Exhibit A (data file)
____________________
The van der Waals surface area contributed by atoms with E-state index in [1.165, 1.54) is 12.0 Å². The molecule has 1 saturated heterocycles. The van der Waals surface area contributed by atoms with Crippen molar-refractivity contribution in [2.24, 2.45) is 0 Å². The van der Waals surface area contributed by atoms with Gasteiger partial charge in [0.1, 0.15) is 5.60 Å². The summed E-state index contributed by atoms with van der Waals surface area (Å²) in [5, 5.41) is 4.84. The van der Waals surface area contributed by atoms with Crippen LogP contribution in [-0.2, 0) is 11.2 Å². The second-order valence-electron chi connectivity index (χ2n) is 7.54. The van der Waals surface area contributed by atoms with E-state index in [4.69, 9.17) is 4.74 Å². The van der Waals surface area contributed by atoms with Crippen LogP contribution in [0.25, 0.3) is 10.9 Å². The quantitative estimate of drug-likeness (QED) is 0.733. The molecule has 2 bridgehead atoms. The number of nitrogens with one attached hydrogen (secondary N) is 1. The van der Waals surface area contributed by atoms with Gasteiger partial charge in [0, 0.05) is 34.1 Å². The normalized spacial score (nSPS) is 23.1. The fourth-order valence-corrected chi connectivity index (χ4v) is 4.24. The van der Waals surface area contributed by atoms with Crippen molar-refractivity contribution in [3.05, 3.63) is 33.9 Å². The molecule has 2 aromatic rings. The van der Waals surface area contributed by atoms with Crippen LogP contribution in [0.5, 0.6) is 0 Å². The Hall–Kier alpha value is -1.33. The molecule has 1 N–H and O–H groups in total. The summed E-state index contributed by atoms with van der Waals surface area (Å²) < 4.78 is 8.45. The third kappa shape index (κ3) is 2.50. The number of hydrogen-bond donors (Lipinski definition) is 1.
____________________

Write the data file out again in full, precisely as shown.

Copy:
The van der Waals surface area contributed by atoms with E-state index in [1.165, 1.54) is 12.0 Å². The molecule has 1 saturated heterocycles. The van der Waals surface area contributed by atoms with Crippen molar-refractivity contribution in [2.24, 2.45) is 0 Å². The van der Waals surface area contributed by atoms with Gasteiger partial charge in [0.1, 0.15) is 5.60 Å². The summed E-state index contributed by atoms with van der Waals surface area (Å²) in [5, 5.41) is 4.84. The van der Waals surface area contributed by atoms with Crippen LogP contribution in [-0.2, 0) is 11.2 Å². The second-order valence-electron chi connectivity index (χ2n) is 7.54. The van der Waals surface area contributed by atoms with E-state index in [4.69, 9.17) is 4.74 Å². The van der Waals surface area contributed by atoms with Crippen LogP contribution in [0.25, 0.3) is 10.9 Å². The quantitative estimate of drug-likeness (QED) is 0.733. The molecule has 2 bridgehead atoms. The number of nitrogens with one attached hydrogen (secondary N) is 1. The van der Waals surface area contributed by atoms with Gasteiger partial charge in [0, 0.05) is 34.1 Å². The normalized spacial score (nSPS) is 23.1. The fourth-order valence-corrected chi connectivity index (χ4v) is 4.24. The van der Waals surface area contributed by atoms with Crippen molar-refractivity contribution in [3.05, 3.63) is 33.9 Å². The molecule has 2 aromatic rings. The van der Waals surface area contributed by atoms with Crippen LogP contribution in [0.5, 0.6) is 0 Å². The Hall–Kier alpha value is -1.33. The molecule has 1 N–H and O–H groups in total. The summed E-state index contributed by atoms with van der Waals surface area (Å²) < 4.78 is 8.45. The third kappa shape index (κ3) is 2.50. The number of hydrogen-bond donors (Lipinski definition) is 1.